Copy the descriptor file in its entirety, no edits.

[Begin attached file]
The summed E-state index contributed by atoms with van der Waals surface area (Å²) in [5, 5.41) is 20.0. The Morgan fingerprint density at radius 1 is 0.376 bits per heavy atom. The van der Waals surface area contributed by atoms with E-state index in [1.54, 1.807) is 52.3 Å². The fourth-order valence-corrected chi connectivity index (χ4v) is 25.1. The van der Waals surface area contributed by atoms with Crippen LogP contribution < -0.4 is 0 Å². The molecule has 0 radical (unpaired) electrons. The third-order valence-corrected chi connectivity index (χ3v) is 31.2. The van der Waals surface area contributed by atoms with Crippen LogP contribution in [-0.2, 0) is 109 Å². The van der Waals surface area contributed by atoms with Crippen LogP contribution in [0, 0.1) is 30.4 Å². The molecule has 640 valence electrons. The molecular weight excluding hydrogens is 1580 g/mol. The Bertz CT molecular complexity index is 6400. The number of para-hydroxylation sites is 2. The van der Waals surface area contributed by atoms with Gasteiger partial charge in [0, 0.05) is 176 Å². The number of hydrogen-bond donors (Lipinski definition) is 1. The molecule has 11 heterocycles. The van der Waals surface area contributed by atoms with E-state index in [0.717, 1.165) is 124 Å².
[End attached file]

The summed E-state index contributed by atoms with van der Waals surface area (Å²) in [5, 5.41) is 20.0. The Morgan fingerprint density at radius 1 is 0.376 bits per heavy atom. The van der Waals surface area contributed by atoms with E-state index in [1.54, 1.807) is 52.3 Å². The fourth-order valence-corrected chi connectivity index (χ4v) is 25.1. The van der Waals surface area contributed by atoms with Crippen LogP contribution < -0.4 is 0 Å². The molecule has 0 radical (unpaired) electrons. The third-order valence-corrected chi connectivity index (χ3v) is 31.2. The van der Waals surface area contributed by atoms with Crippen LogP contribution in [-0.2, 0) is 109 Å². The van der Waals surface area contributed by atoms with Crippen LogP contribution in [0, 0.1) is 30.4 Å². The molecule has 640 valence electrons. The molecular weight excluding hydrogens is 1580 g/mol. The Bertz CT molecular complexity index is 6400. The number of para-hydroxylation sites is 2. The van der Waals surface area contributed by atoms with Gasteiger partial charge in [0, 0.05) is 176 Å². The number of hydrogen-bond donors (Lipinski definition) is 1. The molecule has 11 heterocycles. The van der Waals surface area contributed by atoms with E-state index in [0.717, 1.165) is 124 Å².